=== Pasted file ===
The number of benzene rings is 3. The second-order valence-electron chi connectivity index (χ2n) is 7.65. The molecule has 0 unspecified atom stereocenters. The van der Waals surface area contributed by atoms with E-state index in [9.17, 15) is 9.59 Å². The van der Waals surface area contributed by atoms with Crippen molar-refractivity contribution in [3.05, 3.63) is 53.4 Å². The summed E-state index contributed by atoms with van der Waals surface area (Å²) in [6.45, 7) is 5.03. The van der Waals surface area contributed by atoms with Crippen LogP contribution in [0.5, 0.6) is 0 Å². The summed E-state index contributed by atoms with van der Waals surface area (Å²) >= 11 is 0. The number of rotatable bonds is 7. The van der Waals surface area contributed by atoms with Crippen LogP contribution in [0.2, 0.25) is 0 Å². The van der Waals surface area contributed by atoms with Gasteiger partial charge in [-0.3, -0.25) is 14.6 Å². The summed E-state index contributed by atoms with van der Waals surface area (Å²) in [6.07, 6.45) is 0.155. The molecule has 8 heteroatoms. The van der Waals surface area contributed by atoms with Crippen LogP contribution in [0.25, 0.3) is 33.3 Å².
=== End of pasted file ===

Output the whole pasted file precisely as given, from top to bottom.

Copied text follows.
The number of benzene rings is 3. The second-order valence-electron chi connectivity index (χ2n) is 7.65. The molecule has 0 unspecified atom stereocenters. The van der Waals surface area contributed by atoms with E-state index in [9.17, 15) is 9.59 Å². The van der Waals surface area contributed by atoms with Crippen molar-refractivity contribution in [3.05, 3.63) is 53.4 Å². The summed E-state index contributed by atoms with van der Waals surface area (Å²) in [6.45, 7) is 5.03. The van der Waals surface area contributed by atoms with Crippen LogP contribution in [0.5, 0.6) is 0 Å². The summed E-state index contributed by atoms with van der Waals surface area (Å²) >= 11 is 0. The number of rotatable bonds is 7. The van der Waals surface area contributed by atoms with Crippen LogP contribution in [0.2, 0.25) is 0 Å². The van der Waals surface area contributed by atoms with Gasteiger partial charge in [-0.3, -0.25) is 14.6 Å². The summed E-state index contributed by atoms with van der Waals surface area (Å²) in [6.07, 6.45) is 0.155. The molecule has 8 heteroatoms. The van der Waals surface area contributed by atoms with Crippen LogP contribution in [0.25, 0.3) is 33.3 Å².